blue122

 




Photo Album

Key Chicano Moratorium Events
September 16, 1969 to August 29, 1970


To start off our photo section, we want to show a photo each from some of the key developments leading to the mass turnout of August 29, 1970. We will add more on these and much more as our commemoration activities proceed. It is important to know that the term �Chicano Moratorium� represents more than August 29 and that it has a historical trajectory, a legacy that leads up till today.


Refusing Induction

Photo by George Rodriguez

On September 16, 1969, Rosalío Muñoz refused induction joined by over 100 Chicano and peace activists at the Downtown Los Angeles induction/recruitment center.  With fellow activists and growing numbers of others, a Chicano concerted anti-war/anti-draft movement began.

Denver 1969
December 6, 1969 at the Crusade for Justice headquarters in Denver a national meeting of Chicano activists from around the Southwest on the issue of the war and draft. Pictured are Rosal�o Mu�oz, Rams�s Noriega, and Bob Elias of Los Angeles. Puertorique�o activist Sigisfredo Aviles who had just spent two years in prison for refusing induction. Photographer unknown, probably a Crusade for Justice activist.  
1st Chicano Moratorium
December 20, 1969 photo from La Raza magazine of the first Chicano Moratorium held in East Los Angeles, 1500-2000 marched, the Brown Berets initiated the moratorium committee which developed in an all round community group.  
Las Adelitas de Aztlan
February 28, 1970 "March in the Rain" some 5000 Marched through the heart of East Los Angeles in pouring rain. Former women Berets who helped initiate the Chicano Moratorium Committee joined in forming Las Adelitas de Aztl�n, a Chicana women�s action group, pictured here in a photo by La Raza newspaper. A documentary film of this event by the KCET Chicano news program Ahora was acquired by the Chicano Moratorium Committee and shown all over �Aztl�n� to build the Chicano anti-war movement.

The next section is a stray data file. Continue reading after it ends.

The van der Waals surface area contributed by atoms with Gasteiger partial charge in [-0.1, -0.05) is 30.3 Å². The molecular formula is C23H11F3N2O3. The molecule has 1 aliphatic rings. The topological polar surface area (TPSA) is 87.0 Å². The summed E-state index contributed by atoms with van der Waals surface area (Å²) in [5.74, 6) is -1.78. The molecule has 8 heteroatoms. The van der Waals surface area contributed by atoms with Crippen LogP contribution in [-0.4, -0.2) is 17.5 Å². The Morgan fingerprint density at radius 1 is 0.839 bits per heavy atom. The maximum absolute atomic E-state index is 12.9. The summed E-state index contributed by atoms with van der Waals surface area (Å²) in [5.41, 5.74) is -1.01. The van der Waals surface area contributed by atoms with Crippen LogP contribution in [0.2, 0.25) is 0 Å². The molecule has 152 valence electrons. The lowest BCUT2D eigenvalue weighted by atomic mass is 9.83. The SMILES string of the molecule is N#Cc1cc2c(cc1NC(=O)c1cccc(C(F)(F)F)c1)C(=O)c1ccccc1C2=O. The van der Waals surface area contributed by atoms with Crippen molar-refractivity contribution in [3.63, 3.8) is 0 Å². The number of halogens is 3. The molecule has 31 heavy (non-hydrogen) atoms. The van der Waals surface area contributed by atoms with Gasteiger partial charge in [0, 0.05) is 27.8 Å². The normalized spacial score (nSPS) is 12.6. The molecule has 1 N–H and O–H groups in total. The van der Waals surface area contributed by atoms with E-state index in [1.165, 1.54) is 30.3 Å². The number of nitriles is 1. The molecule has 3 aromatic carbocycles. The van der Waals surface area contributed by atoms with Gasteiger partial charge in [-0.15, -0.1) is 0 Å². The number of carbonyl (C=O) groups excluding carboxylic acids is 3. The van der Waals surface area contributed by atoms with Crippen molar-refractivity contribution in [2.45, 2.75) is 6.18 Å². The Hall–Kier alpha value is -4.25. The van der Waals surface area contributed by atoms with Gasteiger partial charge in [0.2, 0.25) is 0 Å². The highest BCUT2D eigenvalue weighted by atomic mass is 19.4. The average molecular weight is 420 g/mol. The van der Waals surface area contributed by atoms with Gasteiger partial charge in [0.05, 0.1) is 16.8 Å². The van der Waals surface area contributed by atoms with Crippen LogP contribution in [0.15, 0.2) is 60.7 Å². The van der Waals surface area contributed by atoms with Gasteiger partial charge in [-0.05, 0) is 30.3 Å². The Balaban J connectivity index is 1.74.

San Francisco Chicano Moratorium
May 31, 1970, a Chicano moratorium in San Francisco�s Mission District was one of over twenty Chicano moratoriums outside of Los Angeles. The first Chicano moratorium outside of Los Angeles was on March 4, 1970 in Fresno. A plan for holding local moratoriums building up to a National Chicano Moratorium on August 29, 1970 was adopted unanimously by over 1500 in attendance at the 2nd Chicano Youth Liberation Conference at the Crusade for Justice headquarters in Denver carrying forward the ideas at the December 6, 1969 meeting.  
 Valley Chicano Moratorium
July 11, 1970 news report of another local moratorium held in the San Fernando Valley with several hundred marching.  
 Moratorium fundraiser
August 8 (?), 1970 Chicano art show to raise funds for the August 29, 1970 national moratorium. Corky Gonzalez attended to show support. Artists Rams�s Noriega, Manuel Cruz and Rudy Salas led the event with other moratorium activists. Many such events were held, picnics, film showings, etc, helped reach out to the grassroots.  
 CalStateLB_MECHA
August 29, 1970 banner of CSULB MEChA group on the August 29 Moratorium march 
LA Times Salazar's Death Coverage 
August 29, 1970 front page of Los Angeles Times after police riot.  

Feb. 28, 1970: 2nd Chicano Moratorium


  

Rosalio Munoz, co-chair of the Chicano Moratorium Committee

David Sanchez,
co-chair of the Chicano Moratorium Committee and Prime Minister of the Brown Berets

Oscar Zeta
was a well-known Chicano Attorney that represented the "LA 13" among other Chicano activists during the Chicano Movement.

Alicia Escalante,
head of the Chicana Welfare Rights Organization

Las Adelitas de Aztlan
Women from "Las Adelitas de Aztlan"

This was the East L.A Free Clinic founded by the Brown Berets Organization that was headed by the Minister of Correspondence & Finance, Gloria Arellanes.

Feb. 28, 2010 Event: Bring the Troops Home

02
Don_t
Don_t
More Coming Soon



[Home] [About Us] [Contribute] [Moratorium Participants] [Photo Albums] [History Timeline] [History Writings] [Get Involved] [Contact Us]